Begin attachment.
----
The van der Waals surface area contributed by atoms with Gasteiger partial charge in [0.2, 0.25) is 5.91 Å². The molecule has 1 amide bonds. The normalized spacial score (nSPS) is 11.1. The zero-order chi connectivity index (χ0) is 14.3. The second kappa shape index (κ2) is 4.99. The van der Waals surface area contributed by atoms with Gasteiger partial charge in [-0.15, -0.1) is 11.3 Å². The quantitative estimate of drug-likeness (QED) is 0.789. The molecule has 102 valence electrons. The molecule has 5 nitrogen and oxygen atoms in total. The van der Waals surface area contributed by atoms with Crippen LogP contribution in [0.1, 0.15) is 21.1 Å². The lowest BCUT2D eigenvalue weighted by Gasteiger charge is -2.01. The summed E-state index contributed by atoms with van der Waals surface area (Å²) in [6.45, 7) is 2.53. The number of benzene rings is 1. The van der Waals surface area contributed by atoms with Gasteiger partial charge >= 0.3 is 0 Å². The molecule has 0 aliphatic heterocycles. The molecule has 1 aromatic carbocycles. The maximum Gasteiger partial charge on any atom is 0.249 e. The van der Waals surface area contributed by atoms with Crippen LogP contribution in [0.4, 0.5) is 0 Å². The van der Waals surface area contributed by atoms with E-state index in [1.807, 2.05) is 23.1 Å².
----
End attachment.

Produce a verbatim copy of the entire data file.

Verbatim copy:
The van der Waals surface area contributed by atoms with Gasteiger partial charge in [0.2, 0.25) is 5.91 Å². The molecule has 1 amide bonds. The normalized spacial score (nSPS) is 11.1. The zero-order chi connectivity index (χ0) is 14.3. The second kappa shape index (κ2) is 4.99. The van der Waals surface area contributed by atoms with Gasteiger partial charge in [-0.15, -0.1) is 11.3 Å². The quantitative estimate of drug-likeness (QED) is 0.789. The molecule has 102 valence electrons. The molecule has 5 nitrogen and oxygen atoms in total. The van der Waals surface area contributed by atoms with Crippen LogP contribution in [0.1, 0.15) is 21.1 Å². The lowest BCUT2D eigenvalue weighted by Gasteiger charge is -2.01. The summed E-state index contributed by atoms with van der Waals surface area (Å²) in [6.45, 7) is 2.53. The number of benzene rings is 1. The van der Waals surface area contributed by atoms with Gasteiger partial charge >= 0.3 is 0 Å². The molecule has 0 aliphatic heterocycles. The molecule has 1 aromatic carbocycles. The maximum Gasteiger partial charge on any atom is 0.249 e. The van der Waals surface area contributed by atoms with Crippen LogP contribution in [0.4, 0.5) is 0 Å². The van der Waals surface area contributed by atoms with E-state index in [1.807, 2.05) is 23.1 Å².